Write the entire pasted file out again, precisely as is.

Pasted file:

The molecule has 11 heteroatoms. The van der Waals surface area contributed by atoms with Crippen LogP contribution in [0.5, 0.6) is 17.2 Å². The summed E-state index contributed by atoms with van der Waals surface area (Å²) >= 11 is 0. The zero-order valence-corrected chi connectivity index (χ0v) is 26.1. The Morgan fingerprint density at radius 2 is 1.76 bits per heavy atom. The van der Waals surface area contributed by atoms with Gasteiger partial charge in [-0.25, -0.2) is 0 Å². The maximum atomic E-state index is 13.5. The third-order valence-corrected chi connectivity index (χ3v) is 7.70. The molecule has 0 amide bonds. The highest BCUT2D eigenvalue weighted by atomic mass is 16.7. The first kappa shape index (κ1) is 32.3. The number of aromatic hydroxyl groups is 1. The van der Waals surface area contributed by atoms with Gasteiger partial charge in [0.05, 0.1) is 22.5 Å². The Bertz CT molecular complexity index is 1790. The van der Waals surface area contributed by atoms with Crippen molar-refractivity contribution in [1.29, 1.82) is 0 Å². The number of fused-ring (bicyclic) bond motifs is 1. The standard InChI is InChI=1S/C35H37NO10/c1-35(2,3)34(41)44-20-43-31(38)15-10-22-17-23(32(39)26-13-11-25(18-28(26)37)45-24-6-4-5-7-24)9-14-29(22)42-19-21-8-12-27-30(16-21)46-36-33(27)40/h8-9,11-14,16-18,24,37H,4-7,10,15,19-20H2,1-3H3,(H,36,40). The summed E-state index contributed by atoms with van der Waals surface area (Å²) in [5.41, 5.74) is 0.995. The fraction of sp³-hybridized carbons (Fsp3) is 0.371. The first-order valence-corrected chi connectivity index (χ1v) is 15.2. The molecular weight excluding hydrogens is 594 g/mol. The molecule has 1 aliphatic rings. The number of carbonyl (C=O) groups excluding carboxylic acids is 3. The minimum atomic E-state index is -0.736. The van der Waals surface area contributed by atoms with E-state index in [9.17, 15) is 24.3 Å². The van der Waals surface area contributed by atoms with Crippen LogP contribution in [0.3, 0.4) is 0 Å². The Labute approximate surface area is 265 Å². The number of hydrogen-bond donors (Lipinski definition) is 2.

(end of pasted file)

The molecule has 11 heteroatoms. The van der Waals surface area contributed by atoms with Crippen LogP contribution in [0.5, 0.6) is 17.2 Å². The summed E-state index contributed by atoms with van der Waals surface area (Å²) >= 11 is 0. The zero-order valence-corrected chi connectivity index (χ0v) is 26.1. The Morgan fingerprint density at radius 2 is 1.76 bits per heavy atom. The van der Waals surface area contributed by atoms with Gasteiger partial charge in [-0.25, -0.2) is 0 Å². The maximum atomic E-state index is 13.5. The third-order valence-corrected chi connectivity index (χ3v) is 7.70. The molecule has 0 amide bonds. The highest BCUT2D eigenvalue weighted by atomic mass is 16.7. The first kappa shape index (κ1) is 32.3. The number of aromatic hydroxyl groups is 1. The van der Waals surface area contributed by atoms with Gasteiger partial charge in [0.05, 0.1) is 22.5 Å². The Bertz CT molecular complexity index is 1790. The van der Waals surface area contributed by atoms with Crippen molar-refractivity contribution in [1.29, 1.82) is 0 Å². The number of fused-ring (bicyclic) bond motifs is 1. The standard InChI is InChI=1S/C35H37NO10/c1-35(2,3)34(41)44-20-43-31(38)15-10-22-17-23(32(39)26-13-11-25(18-28(26)37)45-24-6-4-5-7-24)9-14-29(22)42-19-21-8-12-27-30(16-21)46-36-33(27)40/h8-9,11-14,16-18,24,37H,4-7,10,15,19-20H2,1-3H3,(H,36,40). The summed E-state index contributed by atoms with van der Waals surface area (Å²) in [5.41, 5.74) is 0.995. The fraction of sp³-hybridized carbons (Fsp3) is 0.371. The first-order valence-corrected chi connectivity index (χ1v) is 15.2. The molecular weight excluding hydrogens is 594 g/mol. The molecule has 1 aliphatic rings. The number of carbonyl (C=O) groups excluding carboxylic acids is 3. The minimum atomic E-state index is -0.736. The van der Waals surface area contributed by atoms with E-state index in [9.17, 15) is 24.3 Å². The van der Waals surface area contributed by atoms with Crippen LogP contribution in [0.3, 0.4) is 0 Å². The Labute approximate surface area is 265 Å². The number of hydrogen-bond donors (Lipinski definition) is 2.